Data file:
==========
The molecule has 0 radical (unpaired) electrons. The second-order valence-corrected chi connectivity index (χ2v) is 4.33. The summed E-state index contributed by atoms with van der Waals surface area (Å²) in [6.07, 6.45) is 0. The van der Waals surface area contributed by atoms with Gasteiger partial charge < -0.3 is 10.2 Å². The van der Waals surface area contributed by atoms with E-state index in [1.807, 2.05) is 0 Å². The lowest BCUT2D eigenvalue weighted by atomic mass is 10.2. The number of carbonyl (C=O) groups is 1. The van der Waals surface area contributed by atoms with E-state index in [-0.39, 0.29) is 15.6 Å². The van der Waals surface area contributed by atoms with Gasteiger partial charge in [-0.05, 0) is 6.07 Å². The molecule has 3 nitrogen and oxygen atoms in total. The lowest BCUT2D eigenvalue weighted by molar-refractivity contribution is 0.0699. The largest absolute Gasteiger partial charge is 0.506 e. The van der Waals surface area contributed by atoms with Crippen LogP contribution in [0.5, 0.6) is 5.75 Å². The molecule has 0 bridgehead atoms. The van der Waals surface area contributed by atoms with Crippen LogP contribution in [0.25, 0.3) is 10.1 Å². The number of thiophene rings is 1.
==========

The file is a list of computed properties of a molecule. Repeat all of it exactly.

The molecule has 0 radical (unpaired) electrons. The second-order valence-corrected chi connectivity index (χ2v) is 4.33. The summed E-state index contributed by atoms with van der Waals surface area (Å²) in [6.07, 6.45) is 0. The van der Waals surface area contributed by atoms with Gasteiger partial charge < -0.3 is 10.2 Å². The van der Waals surface area contributed by atoms with E-state index in [1.807, 2.05) is 0 Å². The lowest BCUT2D eigenvalue weighted by atomic mass is 10.2. The number of carbonyl (C=O) groups is 1. The van der Waals surface area contributed by atoms with E-state index in [-0.39, 0.29) is 15.6 Å². The van der Waals surface area contributed by atoms with Gasteiger partial charge in [-0.05, 0) is 6.07 Å². The molecule has 3 nitrogen and oxygen atoms in total. The lowest BCUT2D eigenvalue weighted by molar-refractivity contribution is 0.0699. The largest absolute Gasteiger partial charge is 0.506 e. The van der Waals surface area contributed by atoms with Crippen LogP contribution in [0.5, 0.6) is 5.75 Å². The molecule has 0 bridgehead atoms. The van der Waals surface area contributed by atoms with Crippen LogP contribution in [0.25, 0.3) is 10.1 Å². The number of thiophene rings is 1.